Woodworking blog entries tagged with 'hand tools'

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Woodworking and my Traumatic Brain Injury #2: Learning about "channels"

08-24-2019 06:47 PM by Kent | 2 comments »

When you work hard doing something new, you will get tired. When you get tired, you should rest. This sounds pretty obvious and straight-forward, but for me, it really wasn’t. When your brain is broken, all bets are off. Firstly, I needed to learn that even though I could remember doing many things the connections in my brain had been damaged in the accident. This meant that, ironically, I could no longer do many things that I could remember doing. Even 2 years after my accident, I hadn’t ...

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View Brit's profile (online now)

Tool Gloat - Sharing some of my latest acquisitions

08-17-2019 12:26 AM by Brit | 12 comments »

Due to my job and a massive landscaping project I have going on in my garden at the moment, I haven’t had as much time for LJs as I’d like, but I’ve still been seeking out and buying some great tools. Today I was taking some photos and I thought I would share some of my latest acquisitions with you – some new, some vintage. Spill PlanesI picked up a couple of user made spill planes just for their fun value. Initially I got the low angled one on the right which has a...

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Woodworking and my Traumatic Brain Injury #1: Why this blog?

08-09-2019 05:06 PM by Kent | 3 comments »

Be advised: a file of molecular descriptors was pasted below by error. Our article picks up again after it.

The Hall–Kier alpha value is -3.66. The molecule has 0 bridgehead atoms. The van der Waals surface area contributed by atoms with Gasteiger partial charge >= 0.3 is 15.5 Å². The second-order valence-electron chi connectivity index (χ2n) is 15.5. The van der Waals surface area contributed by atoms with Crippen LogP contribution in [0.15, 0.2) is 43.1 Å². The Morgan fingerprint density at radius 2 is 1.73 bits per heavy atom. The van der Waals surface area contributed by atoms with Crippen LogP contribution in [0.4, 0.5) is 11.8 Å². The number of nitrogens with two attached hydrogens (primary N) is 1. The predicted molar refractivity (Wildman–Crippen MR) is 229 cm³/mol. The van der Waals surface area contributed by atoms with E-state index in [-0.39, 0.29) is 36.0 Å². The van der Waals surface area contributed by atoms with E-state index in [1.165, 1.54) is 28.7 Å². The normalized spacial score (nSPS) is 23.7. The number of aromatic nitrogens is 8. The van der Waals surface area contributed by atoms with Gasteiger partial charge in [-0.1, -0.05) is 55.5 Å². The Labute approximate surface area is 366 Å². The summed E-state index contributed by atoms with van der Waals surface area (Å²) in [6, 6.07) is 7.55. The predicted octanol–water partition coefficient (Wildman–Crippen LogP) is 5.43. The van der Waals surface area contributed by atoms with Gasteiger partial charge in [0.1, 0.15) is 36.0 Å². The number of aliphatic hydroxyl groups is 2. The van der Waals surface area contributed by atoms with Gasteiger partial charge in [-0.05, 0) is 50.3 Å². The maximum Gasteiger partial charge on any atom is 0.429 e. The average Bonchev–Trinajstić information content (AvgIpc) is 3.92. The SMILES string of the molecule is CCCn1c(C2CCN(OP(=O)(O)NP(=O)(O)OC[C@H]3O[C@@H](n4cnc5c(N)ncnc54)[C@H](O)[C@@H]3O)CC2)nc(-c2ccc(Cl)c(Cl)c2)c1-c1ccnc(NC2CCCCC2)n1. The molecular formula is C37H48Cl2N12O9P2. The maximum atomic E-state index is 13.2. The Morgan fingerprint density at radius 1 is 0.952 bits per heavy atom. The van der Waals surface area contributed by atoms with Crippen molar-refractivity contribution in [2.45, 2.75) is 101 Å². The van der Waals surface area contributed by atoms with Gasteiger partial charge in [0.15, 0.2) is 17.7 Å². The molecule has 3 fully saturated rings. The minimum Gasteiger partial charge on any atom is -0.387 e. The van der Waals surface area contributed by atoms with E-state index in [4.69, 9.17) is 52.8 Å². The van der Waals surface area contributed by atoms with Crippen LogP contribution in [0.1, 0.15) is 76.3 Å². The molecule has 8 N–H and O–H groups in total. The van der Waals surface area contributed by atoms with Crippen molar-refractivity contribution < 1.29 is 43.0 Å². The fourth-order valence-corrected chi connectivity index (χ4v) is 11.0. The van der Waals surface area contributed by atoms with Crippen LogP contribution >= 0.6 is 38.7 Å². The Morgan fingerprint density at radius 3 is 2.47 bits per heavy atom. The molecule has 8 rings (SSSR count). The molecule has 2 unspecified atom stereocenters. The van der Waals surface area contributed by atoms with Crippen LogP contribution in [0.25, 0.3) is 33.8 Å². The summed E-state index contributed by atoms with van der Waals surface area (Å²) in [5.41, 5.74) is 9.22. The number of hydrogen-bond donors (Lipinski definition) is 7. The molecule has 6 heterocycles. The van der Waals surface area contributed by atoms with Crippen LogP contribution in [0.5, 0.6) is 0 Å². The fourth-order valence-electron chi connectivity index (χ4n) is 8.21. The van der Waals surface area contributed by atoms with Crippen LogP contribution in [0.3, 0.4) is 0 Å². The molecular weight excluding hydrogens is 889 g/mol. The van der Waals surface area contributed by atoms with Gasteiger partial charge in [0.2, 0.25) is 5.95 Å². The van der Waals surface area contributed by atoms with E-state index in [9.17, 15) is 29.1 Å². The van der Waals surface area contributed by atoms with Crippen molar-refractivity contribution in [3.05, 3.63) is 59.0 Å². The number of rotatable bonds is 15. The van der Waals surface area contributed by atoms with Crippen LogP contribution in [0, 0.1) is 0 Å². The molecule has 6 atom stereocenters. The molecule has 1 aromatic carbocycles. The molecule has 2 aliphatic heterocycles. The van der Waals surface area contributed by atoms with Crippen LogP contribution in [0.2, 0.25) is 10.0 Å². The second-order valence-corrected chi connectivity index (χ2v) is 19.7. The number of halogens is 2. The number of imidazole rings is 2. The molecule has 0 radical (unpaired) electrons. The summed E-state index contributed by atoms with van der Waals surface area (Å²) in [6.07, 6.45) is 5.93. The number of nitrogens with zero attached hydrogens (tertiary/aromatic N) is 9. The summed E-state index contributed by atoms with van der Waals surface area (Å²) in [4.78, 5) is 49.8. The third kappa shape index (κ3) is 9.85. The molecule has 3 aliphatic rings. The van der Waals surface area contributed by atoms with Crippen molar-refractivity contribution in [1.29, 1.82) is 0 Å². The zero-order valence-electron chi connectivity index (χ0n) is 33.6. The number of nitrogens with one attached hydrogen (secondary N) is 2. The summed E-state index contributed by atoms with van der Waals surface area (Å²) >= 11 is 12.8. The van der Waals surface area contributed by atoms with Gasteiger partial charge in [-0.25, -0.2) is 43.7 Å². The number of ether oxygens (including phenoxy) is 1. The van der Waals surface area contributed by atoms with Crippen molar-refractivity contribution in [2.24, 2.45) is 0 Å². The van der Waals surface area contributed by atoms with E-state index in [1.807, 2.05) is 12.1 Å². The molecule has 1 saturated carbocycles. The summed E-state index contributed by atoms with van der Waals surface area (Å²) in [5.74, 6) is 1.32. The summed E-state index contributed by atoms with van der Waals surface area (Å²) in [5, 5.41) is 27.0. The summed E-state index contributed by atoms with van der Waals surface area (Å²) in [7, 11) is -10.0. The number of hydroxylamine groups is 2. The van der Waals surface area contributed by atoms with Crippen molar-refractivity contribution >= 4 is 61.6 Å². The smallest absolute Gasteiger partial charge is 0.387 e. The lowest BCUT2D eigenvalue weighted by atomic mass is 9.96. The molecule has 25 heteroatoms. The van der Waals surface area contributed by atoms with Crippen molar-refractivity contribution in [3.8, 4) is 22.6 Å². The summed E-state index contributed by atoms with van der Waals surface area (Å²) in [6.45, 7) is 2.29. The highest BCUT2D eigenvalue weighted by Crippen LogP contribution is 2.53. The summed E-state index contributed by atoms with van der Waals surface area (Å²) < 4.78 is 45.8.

In May 2014 I was run down by an SUV driver making a left-turn. In addition to a broken shoulder and leg bone, I literally cracked my skull when my head slammed against the pavement. Ouch. The last part caused a Traumatic Brain Injury (TBI). I was diagnosed with a contusion. My symptoms kept me from seeing and thinking clearly. I was so messed up that I didn’t realise how messed up I was. My initial treatments all addressed the bone and tissue damage, and so my TBI symptoms went unre...

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View Dave Polaschek's profile

Handy tools #8: Knife making tools

06-09-2019 05:26 PM by Dave Polaschek | 12 comments »

I’ve been making stacked birch bark knife handles lately, and found a couple tools that made the process much easier. Note that the basic tools needed are something to cut the birch bark to size (unless you’re buying stacks from Russia, which are a pretty good deal, but a little short to do a complete job), and something to scrape the papery bits and any fungus off the outside of the bark. A card scraper will do just fine for the latter. You’ll also need something to put holes in the bark....

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View Thorbjorn88's profile

Modern changning table with hand tools #1: The Design

05-06-2019 12:24 AM by Thorbjorn88 | 0 comments »

This is my first real furniture project. I’ve built four electric guitars from scratch, a workbench, a countertop support, and some small stuff like picture frames. I’ve also been getting more into hand tools. The workbench and countertop support were made using only handtools with the exception of a thickness planer and I plan to do the same with this project. The design is basically the same as this video with a few changes...